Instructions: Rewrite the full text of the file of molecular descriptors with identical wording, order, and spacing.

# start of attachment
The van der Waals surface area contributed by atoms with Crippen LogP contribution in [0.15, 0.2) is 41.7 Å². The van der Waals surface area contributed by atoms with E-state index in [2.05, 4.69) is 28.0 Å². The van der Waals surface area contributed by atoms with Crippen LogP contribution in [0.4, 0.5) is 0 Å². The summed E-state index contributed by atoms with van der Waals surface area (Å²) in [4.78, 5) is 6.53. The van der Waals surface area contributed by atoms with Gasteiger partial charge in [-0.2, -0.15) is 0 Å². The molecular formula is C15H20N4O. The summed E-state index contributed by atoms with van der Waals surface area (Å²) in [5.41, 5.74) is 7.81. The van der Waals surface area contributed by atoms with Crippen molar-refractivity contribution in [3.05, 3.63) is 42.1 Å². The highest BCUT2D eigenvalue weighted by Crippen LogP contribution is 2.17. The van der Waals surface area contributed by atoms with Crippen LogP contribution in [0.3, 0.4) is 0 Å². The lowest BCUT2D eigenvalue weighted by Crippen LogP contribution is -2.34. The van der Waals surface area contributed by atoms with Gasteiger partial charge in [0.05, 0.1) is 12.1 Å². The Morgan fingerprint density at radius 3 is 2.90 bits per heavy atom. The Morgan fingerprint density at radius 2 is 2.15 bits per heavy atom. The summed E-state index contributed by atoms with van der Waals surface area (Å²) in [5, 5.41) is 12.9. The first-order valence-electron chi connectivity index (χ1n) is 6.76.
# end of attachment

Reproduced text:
The van der Waals surface area contributed by atoms with Crippen LogP contribution in [0.15, 0.2) is 41.7 Å². The van der Waals surface area contributed by atoms with E-state index in [2.05, 4.69) is 28.0 Å². The van der Waals surface area contributed by atoms with Crippen LogP contribution in [0.4, 0.5) is 0 Å². The summed E-state index contributed by atoms with van der Waals surface area (Å²) in [4.78, 5) is 6.53. The van der Waals surface area contributed by atoms with Gasteiger partial charge in [-0.2, -0.15) is 0 Å². The molecular formula is C15H20N4O. The summed E-state index contributed by atoms with van der Waals surface area (Å²) in [5.41, 5.74) is 7.81. The van der Waals surface area contributed by atoms with Crippen molar-refractivity contribution in [3.05, 3.63) is 42.1 Å². The highest BCUT2D eigenvalue weighted by Crippen LogP contribution is 2.17. The van der Waals surface area contributed by atoms with Crippen LogP contribution in [0.3, 0.4) is 0 Å². The lowest BCUT2D eigenvalue weighted by Crippen LogP contribution is -2.34. The van der Waals surface area contributed by atoms with Gasteiger partial charge in [0.05, 0.1) is 12.1 Å². The Morgan fingerprint density at radius 3 is 2.90 bits per heavy atom. The Morgan fingerprint density at radius 2 is 2.15 bits per heavy atom. The summed E-state index contributed by atoms with van der Waals surface area (Å²) in [5, 5.41) is 12.9. The first-order valence-electron chi connectivity index (χ1n) is 6.76.